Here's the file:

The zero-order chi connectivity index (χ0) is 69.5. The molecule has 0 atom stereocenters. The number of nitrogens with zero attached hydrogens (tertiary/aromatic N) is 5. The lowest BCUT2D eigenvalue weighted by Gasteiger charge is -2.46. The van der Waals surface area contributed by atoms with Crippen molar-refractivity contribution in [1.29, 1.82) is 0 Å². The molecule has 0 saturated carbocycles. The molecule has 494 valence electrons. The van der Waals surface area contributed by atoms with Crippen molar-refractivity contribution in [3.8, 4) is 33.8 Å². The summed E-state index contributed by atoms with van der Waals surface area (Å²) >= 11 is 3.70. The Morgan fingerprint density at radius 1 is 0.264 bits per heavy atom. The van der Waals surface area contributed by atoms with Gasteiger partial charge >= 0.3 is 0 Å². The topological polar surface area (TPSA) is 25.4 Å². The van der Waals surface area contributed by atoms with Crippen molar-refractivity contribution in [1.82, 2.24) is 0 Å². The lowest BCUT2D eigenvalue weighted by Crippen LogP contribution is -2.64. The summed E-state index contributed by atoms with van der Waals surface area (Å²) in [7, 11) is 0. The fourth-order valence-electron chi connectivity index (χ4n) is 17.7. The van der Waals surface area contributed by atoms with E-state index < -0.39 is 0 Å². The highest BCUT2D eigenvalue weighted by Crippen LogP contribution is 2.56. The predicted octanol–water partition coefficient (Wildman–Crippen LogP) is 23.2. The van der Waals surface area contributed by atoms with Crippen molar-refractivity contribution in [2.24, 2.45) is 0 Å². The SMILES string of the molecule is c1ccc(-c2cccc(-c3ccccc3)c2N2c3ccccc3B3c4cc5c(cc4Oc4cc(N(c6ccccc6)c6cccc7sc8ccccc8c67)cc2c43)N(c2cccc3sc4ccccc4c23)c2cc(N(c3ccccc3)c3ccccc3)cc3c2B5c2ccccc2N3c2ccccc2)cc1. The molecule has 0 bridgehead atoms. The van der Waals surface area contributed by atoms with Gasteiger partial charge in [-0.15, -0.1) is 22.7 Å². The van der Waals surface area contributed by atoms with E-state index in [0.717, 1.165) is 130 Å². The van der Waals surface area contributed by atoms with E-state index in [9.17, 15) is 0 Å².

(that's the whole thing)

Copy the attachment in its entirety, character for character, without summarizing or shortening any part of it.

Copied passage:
The zero-order chi connectivity index (χ0) is 69.5. The molecule has 0 atom stereocenters. The number of nitrogens with zero attached hydrogens (tertiary/aromatic N) is 5. The lowest BCUT2D eigenvalue weighted by Gasteiger charge is -2.46. The van der Waals surface area contributed by atoms with Crippen molar-refractivity contribution in [1.29, 1.82) is 0 Å². The molecule has 0 saturated carbocycles. The molecule has 494 valence electrons. The van der Waals surface area contributed by atoms with Crippen molar-refractivity contribution in [3.8, 4) is 33.8 Å². The summed E-state index contributed by atoms with van der Waals surface area (Å²) >= 11 is 3.70. The Morgan fingerprint density at radius 1 is 0.264 bits per heavy atom. The van der Waals surface area contributed by atoms with Gasteiger partial charge >= 0.3 is 0 Å². The topological polar surface area (TPSA) is 25.4 Å². The van der Waals surface area contributed by atoms with Crippen molar-refractivity contribution in [1.82, 2.24) is 0 Å². The lowest BCUT2D eigenvalue weighted by Crippen LogP contribution is -2.64. The summed E-state index contributed by atoms with van der Waals surface area (Å²) in [7, 11) is 0. The fourth-order valence-electron chi connectivity index (χ4n) is 17.7. The van der Waals surface area contributed by atoms with E-state index < -0.39 is 0 Å². The highest BCUT2D eigenvalue weighted by Crippen LogP contribution is 2.56. The predicted octanol–water partition coefficient (Wildman–Crippen LogP) is 23.2. The van der Waals surface area contributed by atoms with Crippen molar-refractivity contribution in [2.24, 2.45) is 0 Å². The SMILES string of the molecule is c1ccc(-c2cccc(-c3ccccc3)c2N2c3ccccc3B3c4cc5c(cc4Oc4cc(N(c6ccccc6)c6cccc7sc8ccccc8c67)cc2c43)N(c2cccc3sc4ccccc4c23)c2cc(N(c3ccccc3)c3ccccc3)cc3c2B5c2ccccc2N3c2ccccc2)cc1. The molecule has 0 bridgehead atoms. The van der Waals surface area contributed by atoms with Gasteiger partial charge in [-0.15, -0.1) is 22.7 Å². The van der Waals surface area contributed by atoms with E-state index in [0.717, 1.165) is 130 Å². The van der Waals surface area contributed by atoms with E-state index in [9.17, 15) is 0 Å².